# 1 Metamaterials with Negative Parameters Advisor: Prof. Ruey-Beei Wu Student : Hung-Yi Chien 錢鴻億 2010 / 03 / 04.

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1 Metamaterials with Negative Parameters Advisor: Prof. Ruey-Beei Wu Student : Hung-Yi Chien 錢鴻億 2010 / 03 / 04

2 Outline Introduction  Wave Propagation  Energy Density and Group Velocity  Negative Refraction  Other Effects Waves at Interfaces Waves through DNG Slabs Slabs with and

3 What are Metamaterials? Artificial materials that exhibit electromagnetic responses generally not found in nature. Media with negative permittivity (-ε) or permeability (-μ) Focus on double-negative (DNG) materials  Left-handed media  Backward media  Negative-refractive media

4 Wave Propagation in DNG Media Ordinary medium Left-handed medium Energy and wavefronts travel in opposite directions.

5 Energy Density in DNG Media Nondispersive mediumDispersive medium  nonphysical result  physical media ： dispersive Time-averaged density of energy  physical requirement :

6 Group Velocity in DNG Media Backward-wave propagation implies the opposite signs between phase and group velocities. Wavepackets and wavefronts travel in opposite directions (additional proof of backward-wave propagation)

7

8 Negative Refraction in DNG Media The angles of incidence and refraction have opposite signs.

9 Negative Refraction in DNG Media Rays propagate along the direction of energy flow.  Concave lenses -> convergent  Convex lenses -> divergent

10 Negative Refraction in DNG Media Focusing of energy

11 Fermat Principle in DNG Media Fermat principle : The optical length of the actual path chosen by light  maybe negative or null The path of light is not necessary the shortest in time.

12 Fermat Principle in DNG Media For n = -1, optical length ( source to F 1,F 2 ) = 0  All rays are recovered at the focus.  Focus points Phase: the same Intensity: weak (due to reflection) Wave impedances Match! The source is exactly reproduced at the focus. if

13 Other Effects in DNG Media Inverse Doppler effect Backward Cerenkov Radiation Negative Goos-Hänchen shift Ordinary medium DNG medium

14 Waves at Interfaces For TE wave,  Wave impedance for ordinary media for DNG media

15 Waves at Interfaces  Transverse transmission matrix  Transmission and reflection coefficients

16 Waves at Interfaces Surface waves  Decay at both sides of the interface  General condition for TE surface waves  Surface waves correspond to solutions of following eq. It has nontrivial solution if Z 1 +Z 2 =0 !

17 Waves through DNG Slabs Transmission and reflection coefficients  Transmission matrix for a left-handed slab with width d Z 1 =Z 3  For a small value of d, phase advance is positive!

18 Waves through DNG Slabs Guided waves  Consider the imaginary values of k x,1  Surface waves correspond to the solution of following eq. (the poles of the reflection coefficient) Volume waves Surface waves (inside the slab)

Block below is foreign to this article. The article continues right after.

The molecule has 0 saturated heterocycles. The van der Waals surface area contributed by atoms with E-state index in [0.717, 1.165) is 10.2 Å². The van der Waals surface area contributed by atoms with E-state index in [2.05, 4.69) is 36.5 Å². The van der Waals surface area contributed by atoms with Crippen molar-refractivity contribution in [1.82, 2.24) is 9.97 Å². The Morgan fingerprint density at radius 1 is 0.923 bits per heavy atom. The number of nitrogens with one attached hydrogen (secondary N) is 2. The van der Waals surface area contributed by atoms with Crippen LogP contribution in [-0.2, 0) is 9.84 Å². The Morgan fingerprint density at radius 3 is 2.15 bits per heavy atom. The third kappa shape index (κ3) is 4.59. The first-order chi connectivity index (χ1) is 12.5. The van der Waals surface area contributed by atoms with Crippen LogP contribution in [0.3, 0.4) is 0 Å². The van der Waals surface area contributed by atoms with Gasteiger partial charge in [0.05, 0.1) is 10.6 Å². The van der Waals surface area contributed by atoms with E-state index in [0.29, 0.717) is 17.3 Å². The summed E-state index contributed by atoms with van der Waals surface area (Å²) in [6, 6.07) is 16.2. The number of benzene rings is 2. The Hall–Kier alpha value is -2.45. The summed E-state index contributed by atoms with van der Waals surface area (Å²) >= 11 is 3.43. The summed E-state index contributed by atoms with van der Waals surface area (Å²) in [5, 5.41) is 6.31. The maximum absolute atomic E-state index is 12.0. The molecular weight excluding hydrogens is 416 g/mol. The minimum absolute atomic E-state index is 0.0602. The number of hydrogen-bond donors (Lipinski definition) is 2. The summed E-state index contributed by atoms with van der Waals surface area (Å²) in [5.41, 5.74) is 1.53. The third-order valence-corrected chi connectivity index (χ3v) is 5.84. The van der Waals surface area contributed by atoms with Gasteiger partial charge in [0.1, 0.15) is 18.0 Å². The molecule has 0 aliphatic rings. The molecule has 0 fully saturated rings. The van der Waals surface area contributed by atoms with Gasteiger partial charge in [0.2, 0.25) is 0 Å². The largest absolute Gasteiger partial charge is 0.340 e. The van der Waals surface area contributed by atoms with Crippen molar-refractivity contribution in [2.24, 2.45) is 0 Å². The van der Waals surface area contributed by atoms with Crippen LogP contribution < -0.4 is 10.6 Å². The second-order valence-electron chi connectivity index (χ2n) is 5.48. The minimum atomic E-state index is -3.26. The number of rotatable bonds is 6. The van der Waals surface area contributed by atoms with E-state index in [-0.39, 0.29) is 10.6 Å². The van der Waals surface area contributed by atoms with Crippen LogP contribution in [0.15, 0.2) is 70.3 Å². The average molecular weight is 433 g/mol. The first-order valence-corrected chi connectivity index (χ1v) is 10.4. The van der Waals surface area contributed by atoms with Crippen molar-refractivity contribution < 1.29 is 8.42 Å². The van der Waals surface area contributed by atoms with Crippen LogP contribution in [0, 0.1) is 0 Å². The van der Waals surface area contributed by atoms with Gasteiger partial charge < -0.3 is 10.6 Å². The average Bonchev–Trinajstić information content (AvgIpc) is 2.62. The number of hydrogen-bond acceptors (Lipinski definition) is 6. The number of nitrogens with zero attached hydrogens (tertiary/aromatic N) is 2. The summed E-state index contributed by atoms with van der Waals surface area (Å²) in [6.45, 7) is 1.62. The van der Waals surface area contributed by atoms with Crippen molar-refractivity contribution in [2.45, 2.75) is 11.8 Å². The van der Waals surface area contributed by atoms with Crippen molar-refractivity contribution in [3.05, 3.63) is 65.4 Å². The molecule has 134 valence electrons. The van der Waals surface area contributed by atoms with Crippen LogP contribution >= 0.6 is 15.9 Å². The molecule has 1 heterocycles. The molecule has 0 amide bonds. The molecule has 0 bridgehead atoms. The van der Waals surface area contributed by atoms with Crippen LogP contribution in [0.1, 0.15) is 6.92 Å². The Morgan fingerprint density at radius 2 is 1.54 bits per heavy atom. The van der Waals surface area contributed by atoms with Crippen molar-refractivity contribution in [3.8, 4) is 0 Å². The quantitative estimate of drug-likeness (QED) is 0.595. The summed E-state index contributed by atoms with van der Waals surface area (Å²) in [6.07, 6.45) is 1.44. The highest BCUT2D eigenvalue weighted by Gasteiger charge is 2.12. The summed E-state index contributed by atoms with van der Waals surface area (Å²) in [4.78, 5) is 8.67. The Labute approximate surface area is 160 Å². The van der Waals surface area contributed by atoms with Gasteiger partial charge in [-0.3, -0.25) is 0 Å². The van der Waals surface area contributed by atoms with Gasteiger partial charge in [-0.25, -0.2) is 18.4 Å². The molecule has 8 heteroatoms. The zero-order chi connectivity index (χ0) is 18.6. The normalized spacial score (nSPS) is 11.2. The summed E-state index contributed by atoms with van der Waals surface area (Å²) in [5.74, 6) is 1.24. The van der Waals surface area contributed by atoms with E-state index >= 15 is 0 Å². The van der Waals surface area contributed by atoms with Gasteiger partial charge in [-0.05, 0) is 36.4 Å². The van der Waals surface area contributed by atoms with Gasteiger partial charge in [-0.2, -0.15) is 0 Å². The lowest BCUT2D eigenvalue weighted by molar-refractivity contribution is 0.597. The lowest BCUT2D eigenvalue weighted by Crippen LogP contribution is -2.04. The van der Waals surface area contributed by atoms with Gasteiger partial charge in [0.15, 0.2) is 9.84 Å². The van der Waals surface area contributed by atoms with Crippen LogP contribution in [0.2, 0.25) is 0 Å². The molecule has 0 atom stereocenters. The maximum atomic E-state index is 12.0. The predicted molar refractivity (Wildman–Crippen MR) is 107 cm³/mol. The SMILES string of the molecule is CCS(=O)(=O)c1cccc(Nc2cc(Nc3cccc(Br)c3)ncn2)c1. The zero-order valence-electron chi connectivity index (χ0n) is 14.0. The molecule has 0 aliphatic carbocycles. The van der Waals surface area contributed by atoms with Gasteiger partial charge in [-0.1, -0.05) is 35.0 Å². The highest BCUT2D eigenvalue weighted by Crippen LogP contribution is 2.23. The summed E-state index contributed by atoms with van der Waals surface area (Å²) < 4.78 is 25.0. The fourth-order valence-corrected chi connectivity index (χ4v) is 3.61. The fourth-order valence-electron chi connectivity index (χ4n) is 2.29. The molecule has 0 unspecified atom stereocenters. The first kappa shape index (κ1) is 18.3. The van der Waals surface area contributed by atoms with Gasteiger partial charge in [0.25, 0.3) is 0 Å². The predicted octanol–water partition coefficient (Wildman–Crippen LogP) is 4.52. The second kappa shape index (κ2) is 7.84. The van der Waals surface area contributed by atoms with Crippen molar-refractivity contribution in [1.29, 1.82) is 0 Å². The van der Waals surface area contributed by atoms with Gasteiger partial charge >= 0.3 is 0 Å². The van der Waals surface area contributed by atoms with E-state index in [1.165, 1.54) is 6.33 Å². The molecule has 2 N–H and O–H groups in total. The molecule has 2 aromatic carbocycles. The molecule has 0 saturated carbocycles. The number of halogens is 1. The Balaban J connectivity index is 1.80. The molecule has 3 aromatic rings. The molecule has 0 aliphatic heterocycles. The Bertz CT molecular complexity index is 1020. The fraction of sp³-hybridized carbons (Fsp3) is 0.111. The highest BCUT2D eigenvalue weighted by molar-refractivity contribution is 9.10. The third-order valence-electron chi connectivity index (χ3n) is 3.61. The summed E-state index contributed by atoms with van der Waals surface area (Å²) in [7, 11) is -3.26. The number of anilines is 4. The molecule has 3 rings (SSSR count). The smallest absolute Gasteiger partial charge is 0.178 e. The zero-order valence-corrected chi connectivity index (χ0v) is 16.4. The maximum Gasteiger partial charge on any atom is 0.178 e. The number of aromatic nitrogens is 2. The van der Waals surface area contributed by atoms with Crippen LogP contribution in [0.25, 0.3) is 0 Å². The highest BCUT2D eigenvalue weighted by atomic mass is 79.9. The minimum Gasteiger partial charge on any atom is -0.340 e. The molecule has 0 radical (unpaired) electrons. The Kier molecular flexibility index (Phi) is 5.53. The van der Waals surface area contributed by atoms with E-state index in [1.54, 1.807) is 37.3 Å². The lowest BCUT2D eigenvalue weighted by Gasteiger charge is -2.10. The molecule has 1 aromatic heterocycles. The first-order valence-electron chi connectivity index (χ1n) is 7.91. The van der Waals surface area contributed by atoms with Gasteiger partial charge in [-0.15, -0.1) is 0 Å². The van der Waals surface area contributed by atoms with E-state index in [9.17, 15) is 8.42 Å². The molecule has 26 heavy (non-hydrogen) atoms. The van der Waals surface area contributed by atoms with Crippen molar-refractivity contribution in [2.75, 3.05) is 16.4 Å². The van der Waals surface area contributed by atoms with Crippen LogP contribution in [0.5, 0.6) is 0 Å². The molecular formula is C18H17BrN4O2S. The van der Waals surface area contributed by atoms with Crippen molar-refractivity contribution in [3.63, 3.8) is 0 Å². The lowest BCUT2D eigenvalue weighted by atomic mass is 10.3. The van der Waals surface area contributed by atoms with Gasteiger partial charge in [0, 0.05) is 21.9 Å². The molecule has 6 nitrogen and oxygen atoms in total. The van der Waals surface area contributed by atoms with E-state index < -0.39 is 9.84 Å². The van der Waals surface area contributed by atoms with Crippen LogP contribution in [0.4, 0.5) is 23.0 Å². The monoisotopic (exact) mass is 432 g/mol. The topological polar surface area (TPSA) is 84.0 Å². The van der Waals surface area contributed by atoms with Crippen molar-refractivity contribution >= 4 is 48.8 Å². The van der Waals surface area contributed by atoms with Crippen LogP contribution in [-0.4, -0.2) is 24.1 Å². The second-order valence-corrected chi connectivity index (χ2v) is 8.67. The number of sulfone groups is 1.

19 Waves through DNG Slabs Backward leaky waves  Power leaks at an angle θ  Power leaks backward with regard to the guided power inside the slab

20 Slabs with and  Wave impedances of left-handed medium become identical to that of free space.  The phase advance inside the slab is positive, and can be exactly compensated by the phase advance outside the slab. Zero optical length I ncidence of evanescent waves  Evanescent plane waves are amplified inside the DNG slab  But evanescent modes do not carry energy. and

21 Slabs with and Perfect tunneling  A slab of finite thickness (not too thick)  Some amount of energy can tunnel through medium 2 (slab) Tunneling of power is due to the coupling of evanescent waves generated at both sides of the slab.

22 Slabs with and Perfect tunneling  Waveguide 1,5 : above cutoff  Waveguide 2,3,4 : below cutoff  Fundamental mode : TE 10 mode  Incidence by an angle higher than the critical angle Excitation of evanescent modes in waveguide 2-4.

23 Slabs with and Perfect tunneling  TE 10 mode is incident from waveguide 1  Evanescent TE 10 modes are generated in waveguide 2-4  Some power may tunnel to waveguide 5

24 Slabs with and Perfect tunneling  In the limit Total transmission is obtained for the appropriate waveguide length

25 Slabs with and If  The amount of power tunneled through the devices decreases.  The sensitivity is higher for larger slabs.

26 Slabs with and  Perfect tunneling when  Maximum of power transmission  Field amplitude when  Dash line : the amplitude when waveguide 3 is empty

27 Slabs with and Perfect lens  The fields are exactly reproduced at x=2d  Amplitude pattern

28 Slabs with and Comparison  Veselago lens  A point source is focused into 3-D spot.  The radius of spot is not smaller than a half wavelength.  Pendry’s perfect lens  The fields at x=0 are exactly reproduced at x=2d.  2-D spot  The size of spot can be much smaller than a square wavelength.

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